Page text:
Mailinglist Archive: opensuse (880 mails)

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Re: [opensuse] Creating the distro USB stick with a simple 'cp'
On 8/13/2013 6:16 PM, Doug wrote:
On 08/13/2013 04:27 PM, Brian K. White wrote:
On 8/8/2013 5:42 AM, Carlos E. R. wrote:
Hash: SHA1

On Thursday, 2013-08-08 at 07:59 +0200, Per Jessen wrote:


But writing raw images to device nodes in an
exact, reproducible, predictable manner is not an advertised function of
cp. So if it worked, it was by happenstance. Even if it worked 500 times
on every version of linux available right now, that is still
happenstance. All those versions of linux still probably derive their
version of cp from the same gnu base, with the only differences being age.

While dd is specifically made to do exactly that. It doesn't just happen
to work for that also.

Probably the main difference behind the scenes is the assurance that dd
will write one byte after another contiguously, no skipping around to
use free blocks wherever they may be.


I was recently advised to use rsync to do something like this. I tried
it on a test--a portable drive--and it didn't work. Maybe I did it
wrong, I don't know.
What I want to do is to copy partitions (one at a time) to another
drive with a different set of partitions, just a bit bigger. (And
numbered differently, leaving out some that will not be used in the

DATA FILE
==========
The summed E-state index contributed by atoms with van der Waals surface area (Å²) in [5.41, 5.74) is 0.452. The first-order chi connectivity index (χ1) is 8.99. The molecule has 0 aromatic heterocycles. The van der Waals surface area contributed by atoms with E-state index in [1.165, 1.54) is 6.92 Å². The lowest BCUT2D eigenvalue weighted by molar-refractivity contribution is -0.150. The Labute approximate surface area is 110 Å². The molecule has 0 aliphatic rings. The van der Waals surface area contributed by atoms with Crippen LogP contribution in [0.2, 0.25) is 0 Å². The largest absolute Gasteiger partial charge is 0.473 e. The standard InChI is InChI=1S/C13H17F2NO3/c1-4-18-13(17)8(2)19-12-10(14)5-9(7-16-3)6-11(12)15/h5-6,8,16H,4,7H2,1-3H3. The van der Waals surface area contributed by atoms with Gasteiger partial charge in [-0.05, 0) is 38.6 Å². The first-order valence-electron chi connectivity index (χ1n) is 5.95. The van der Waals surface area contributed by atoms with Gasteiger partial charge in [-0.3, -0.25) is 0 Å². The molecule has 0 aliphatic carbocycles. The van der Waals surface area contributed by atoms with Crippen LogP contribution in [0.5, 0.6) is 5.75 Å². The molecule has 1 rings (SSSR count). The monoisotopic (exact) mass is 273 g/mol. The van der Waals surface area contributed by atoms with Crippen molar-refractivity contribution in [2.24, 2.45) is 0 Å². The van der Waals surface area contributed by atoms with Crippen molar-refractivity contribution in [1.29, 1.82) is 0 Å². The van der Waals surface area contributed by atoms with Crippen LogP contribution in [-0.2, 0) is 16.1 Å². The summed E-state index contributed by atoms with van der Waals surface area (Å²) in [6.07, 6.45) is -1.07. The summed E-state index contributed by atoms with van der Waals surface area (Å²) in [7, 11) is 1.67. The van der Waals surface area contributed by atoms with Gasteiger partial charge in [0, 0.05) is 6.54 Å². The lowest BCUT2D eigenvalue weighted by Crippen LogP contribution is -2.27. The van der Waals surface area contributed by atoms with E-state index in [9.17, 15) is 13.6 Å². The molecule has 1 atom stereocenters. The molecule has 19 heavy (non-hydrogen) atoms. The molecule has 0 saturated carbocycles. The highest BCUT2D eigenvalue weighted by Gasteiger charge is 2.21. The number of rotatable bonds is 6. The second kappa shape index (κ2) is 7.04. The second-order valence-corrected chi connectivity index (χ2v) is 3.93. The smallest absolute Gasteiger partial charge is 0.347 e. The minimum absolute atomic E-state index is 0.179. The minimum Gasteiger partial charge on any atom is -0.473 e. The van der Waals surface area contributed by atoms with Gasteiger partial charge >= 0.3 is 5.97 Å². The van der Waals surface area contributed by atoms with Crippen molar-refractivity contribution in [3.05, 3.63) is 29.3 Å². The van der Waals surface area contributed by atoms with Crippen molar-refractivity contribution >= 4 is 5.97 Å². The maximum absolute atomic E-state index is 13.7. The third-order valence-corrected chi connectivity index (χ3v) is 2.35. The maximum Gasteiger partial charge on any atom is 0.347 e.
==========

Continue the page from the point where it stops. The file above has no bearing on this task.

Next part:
future. One reason is that the present drive partitioning scheme has
unusable spaces where I cannot expand into them. I want to make a clean
partitioning setup on another drive--actually an SSD, in the final cut.

Will DD do that, or will it choke on having partitions of a different
size, and different number? (IE., what is now sda8 may become sdb5,
and so on, and then when that drive is mounted as the only drive, it
will, I hope, be sda5.)


You can proceed a few different ways.

The best way is probably create new empty filesystems manually on the new partitions, then use rsync to copy all your files over to them. The advantage here is that rsync is resumable (if you abort in the middle, it doesn't have to start over from the beginning), and it works for any kind of fs as long as you can mount that fs in linux.

Another way is dd the old fs to the new partition, then use whichever utilities are appropriate for the fs type to grow the fs to fill the new space. Not all fs's are growable but the common current linux ones are. At least ext3, ext4, reiser. They don't all use the same command, ie there isn't a growfs command. ext3/4 has resize2fs, reiser has resize_reiserfs, xfs probably has something, btrfs probably has something, etc. This all also assumes you aren't using lvm.
This way might work if you had a non-linux fs from some other OS where you can't mount or resize the fs from linux, but you can dd any block of disk bytes, and then maybe the other OS can resize it's own fs itself later.

Generally, copying a fs to a larger partition or whole device (no partition table) does not affect the fs at all, it still works fine exactly as before. But it also does not use the extra space. You have to resize the fs to use the extra space. Not all fs types can be resized. Some can be resized but maybe there is no linux utility to do it, or not a safe one anyways. Some can only be grown and never shrunk, some can be grown or shrunk.


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